Thursday, April 24, 2014

U is for Utopia

In the realm of science fiction, we often try to imagine societies that have improved past the arguably dire state of our own.  If you look at today’s world as a whole, there’s a lot of room for improvement.  The question is, how do we work on our problems in a way to make things better for everyone?  Is that even possible?  Differences in ideologies and values systems, as well as personal experience, mean that we’ll all have a different idea on how to go about turning our world into an ideal place.  We may have an idea of how we want the world to be, but there will undoubtedly be plenty of people who disagree.

Many kinds of utopian societies have been envisioned.  Perhaps someone’s idea of utopia is to live within a tight-knit community of people who hold the same religious beliefs as they do.  Historically, plenty of communities have been founded for this express purpose.  I live in Iowa, so I am inclined to mention the Amana Colonies as an example.

The proposed religious utopian community New Harmony.
Image found here.
There were also communes in the 1960’s that sought to bring people together to live off the land and come up with new ways to govern themselves as a group.  That is also the same time period that brought us feminist utopias presented within the realm of science fiction.  Joanna Russ’ The Female Man is an example of this.  In this novel, four different women from parallel worlds encounter one another, and the conflicting ideas of gender roles they each have challenges them and the reader to question the assumptions of gender that we might make.  Books like this were born at that time because women were fighting to be seen as equals and yearned to be able to define themselves on their own terms.

Star Trek shows us a kind of utopian society.  They’ve abolished money, poverty and war are nonexistent (at least between human beings-worlds that exist outside The Federation still cause plenty of problems), and people work with the goal of bettering themselves and the rest of humanity.  Science and technology add to the quality of life.  It’s not all perfect, of course.  Individuals can still be corrupt, can still crave power for personal gain.  And since not all sentient beings ascribe to the same ideals and live within this utopian society, threats still exist.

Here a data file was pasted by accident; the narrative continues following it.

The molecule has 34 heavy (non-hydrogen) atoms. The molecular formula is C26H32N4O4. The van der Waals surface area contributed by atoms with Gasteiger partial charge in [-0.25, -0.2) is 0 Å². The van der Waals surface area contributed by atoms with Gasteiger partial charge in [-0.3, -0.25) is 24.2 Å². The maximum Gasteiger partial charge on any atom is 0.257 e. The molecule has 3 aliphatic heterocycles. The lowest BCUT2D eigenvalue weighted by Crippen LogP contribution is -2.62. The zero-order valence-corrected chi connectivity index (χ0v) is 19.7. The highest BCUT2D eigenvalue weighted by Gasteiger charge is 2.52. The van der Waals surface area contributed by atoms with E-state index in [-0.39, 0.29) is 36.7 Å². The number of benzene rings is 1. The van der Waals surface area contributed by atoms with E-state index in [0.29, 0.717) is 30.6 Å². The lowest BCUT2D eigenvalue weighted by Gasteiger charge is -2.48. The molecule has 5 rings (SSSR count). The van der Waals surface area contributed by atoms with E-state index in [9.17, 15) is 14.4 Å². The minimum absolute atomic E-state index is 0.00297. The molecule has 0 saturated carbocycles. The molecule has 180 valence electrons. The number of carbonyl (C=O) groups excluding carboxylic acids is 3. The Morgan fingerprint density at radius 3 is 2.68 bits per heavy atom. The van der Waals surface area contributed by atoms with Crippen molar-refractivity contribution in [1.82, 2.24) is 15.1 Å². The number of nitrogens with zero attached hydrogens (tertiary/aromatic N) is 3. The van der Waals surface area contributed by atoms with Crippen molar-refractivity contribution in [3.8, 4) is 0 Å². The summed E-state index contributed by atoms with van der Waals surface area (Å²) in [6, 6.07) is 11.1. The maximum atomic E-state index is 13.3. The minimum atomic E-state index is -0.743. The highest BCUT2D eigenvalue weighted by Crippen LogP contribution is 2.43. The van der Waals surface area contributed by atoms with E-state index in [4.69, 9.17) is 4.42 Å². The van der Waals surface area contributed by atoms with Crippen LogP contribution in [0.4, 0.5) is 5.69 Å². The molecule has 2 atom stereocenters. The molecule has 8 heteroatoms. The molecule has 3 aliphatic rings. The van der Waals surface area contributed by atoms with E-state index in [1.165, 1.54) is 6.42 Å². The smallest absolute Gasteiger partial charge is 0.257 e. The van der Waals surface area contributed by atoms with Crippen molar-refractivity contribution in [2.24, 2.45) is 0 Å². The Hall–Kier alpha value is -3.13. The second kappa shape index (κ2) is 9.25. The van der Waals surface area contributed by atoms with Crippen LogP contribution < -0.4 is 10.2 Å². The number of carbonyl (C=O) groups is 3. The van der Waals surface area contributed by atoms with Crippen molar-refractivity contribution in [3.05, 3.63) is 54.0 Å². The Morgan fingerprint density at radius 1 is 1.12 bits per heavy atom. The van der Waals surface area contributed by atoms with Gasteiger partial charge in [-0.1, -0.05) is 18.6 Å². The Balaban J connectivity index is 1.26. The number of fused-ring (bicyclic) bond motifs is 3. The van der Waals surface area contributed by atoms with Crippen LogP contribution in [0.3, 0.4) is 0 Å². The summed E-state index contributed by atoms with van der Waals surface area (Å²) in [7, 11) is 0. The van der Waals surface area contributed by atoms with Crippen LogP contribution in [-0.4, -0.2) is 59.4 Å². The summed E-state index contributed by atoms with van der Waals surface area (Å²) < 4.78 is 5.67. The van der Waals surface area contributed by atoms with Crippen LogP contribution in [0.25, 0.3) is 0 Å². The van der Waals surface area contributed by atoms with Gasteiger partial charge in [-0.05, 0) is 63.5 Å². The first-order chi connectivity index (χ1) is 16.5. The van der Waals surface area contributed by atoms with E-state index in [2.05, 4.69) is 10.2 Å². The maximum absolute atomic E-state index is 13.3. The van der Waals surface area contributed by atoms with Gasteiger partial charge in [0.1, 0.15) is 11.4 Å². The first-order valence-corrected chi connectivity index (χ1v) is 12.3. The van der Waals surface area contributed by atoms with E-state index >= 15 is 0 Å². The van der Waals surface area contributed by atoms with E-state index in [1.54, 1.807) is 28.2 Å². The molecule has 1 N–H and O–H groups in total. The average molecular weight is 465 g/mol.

What would your idea of a utopian society be?  Is it even possible to come anywhere near creating a utopian society?  If you don’t believe it’s possible, do you think it’s even worth trying?  If you were to go about creating a utopia, how would you engage with those who disagree with your ideas about what a utopia would be?  Do you find depictions of utopian societies interesting, or do dystopian narratives resonate with you more?  Why? 


  1. A utopian society would be one with no war, all peace and harmony. We'll get there one day.

  2. I did a module on utopia in fiction when I did my English Lit degree, and the books I had to read for it were kind of boring. It's much more interesting to read about dystopia, but I'd rather live in a utopia. I haven't really thought about what it would be like, though. I'd certainly get rid of money and classes, so that everyone could enjoy the same things.

  3. If it is a Utopia like we see in the Federation in Star Trek, then great!
    But anytime I see the idea of a Utopia my first thought is "yeah, but what about the seedy underbelly and who is being repressed in secret?"

    Timothy S. Brannan
    The Other Side, April Blog Challenge: The A to Z of Witches

  4. I remember the avatars wanted to achieve utopia in Charmed. The got there, but the consequences were too high.

  5. I think the only way it would be possible is if you can get rid of greed.

  6. I believe it is possible to create a utopian society of humans but not to sustain one infinitely. Dissatisfaction is a human trait, and desire for change is inevitable. Someone always wants to improve on someone else's idea of perfection.
    Gail visiting for AtoZ